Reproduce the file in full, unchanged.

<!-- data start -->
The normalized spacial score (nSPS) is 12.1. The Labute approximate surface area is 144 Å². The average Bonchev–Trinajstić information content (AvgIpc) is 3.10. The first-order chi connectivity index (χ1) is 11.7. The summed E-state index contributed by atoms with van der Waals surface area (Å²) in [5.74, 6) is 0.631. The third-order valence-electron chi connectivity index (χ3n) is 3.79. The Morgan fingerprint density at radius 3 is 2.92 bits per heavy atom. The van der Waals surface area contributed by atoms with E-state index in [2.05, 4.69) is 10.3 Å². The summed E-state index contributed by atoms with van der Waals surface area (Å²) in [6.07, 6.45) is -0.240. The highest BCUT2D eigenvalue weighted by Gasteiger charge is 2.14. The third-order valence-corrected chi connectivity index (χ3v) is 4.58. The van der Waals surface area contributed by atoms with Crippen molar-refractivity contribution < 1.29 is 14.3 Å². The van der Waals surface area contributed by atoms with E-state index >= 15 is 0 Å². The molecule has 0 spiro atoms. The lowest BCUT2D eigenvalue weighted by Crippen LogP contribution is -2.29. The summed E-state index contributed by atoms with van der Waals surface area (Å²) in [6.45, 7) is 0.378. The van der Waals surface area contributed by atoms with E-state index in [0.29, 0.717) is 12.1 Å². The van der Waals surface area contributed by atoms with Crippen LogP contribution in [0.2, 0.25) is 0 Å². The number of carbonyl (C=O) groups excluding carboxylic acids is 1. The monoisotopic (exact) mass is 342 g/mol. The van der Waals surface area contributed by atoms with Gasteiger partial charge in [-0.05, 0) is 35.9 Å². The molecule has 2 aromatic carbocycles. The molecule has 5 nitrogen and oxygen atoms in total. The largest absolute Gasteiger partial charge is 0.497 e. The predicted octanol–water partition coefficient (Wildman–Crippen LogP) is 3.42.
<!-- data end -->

The normalized spacial score (nSPS) is 12.1. The Labute approximate surface area is 144 Å². The average Bonchev–Trinajstić information content (AvgIpc) is 3.10. The first-order chi connectivity index (χ1) is 11.7. The summed E-state index contributed by atoms with van der Waals surface area (Å²) in [5.74, 6) is 0.631. The third-order valence-electron chi connectivity index (χ3n) is 3.79. The Morgan fingerprint density at radius 3 is 2.92 bits per heavy atom. The van der Waals surface area contributed by atoms with E-state index in [2.05, 4.69) is 10.3 Å². The summed E-state index contributed by atoms with van der Waals surface area (Å²) in [6.07, 6.45) is -0.240. The highest BCUT2D eigenvalue weighted by Gasteiger charge is 2.14. The third-order valence-corrected chi connectivity index (χ3v) is 4.58. The van der Waals surface area contributed by atoms with Crippen molar-refractivity contribution < 1.29 is 14.3 Å². The van der Waals surface area contributed by atoms with E-state index >= 15 is 0 Å². The molecule has 0 spiro atoms. The lowest BCUT2D eigenvalue weighted by Crippen LogP contribution is -2.29. The summed E-state index contributed by atoms with van der Waals surface area (Å²) in [6.45, 7) is 0.378. The van der Waals surface area contributed by atoms with E-state index in [0.29, 0.717) is 12.1 Å². The van der Waals surface area contributed by atoms with Crippen LogP contribution in [0.2, 0.25) is 0 Å². The number of carbonyl (C=O) groups excluding carboxylic acids is 1. The monoisotopic (exact) mass is 342 g/mol. The van der Waals surface area contributed by atoms with Gasteiger partial charge in [-0.05, 0) is 35.9 Å². The molecule has 2 aromatic carbocycles. The molecule has 5 nitrogen and oxygen atoms in total. The largest absolute Gasteiger partial charge is 0.497 e. The predicted octanol–water partition coefficient (Wildman–Crippen LogP) is 3.42.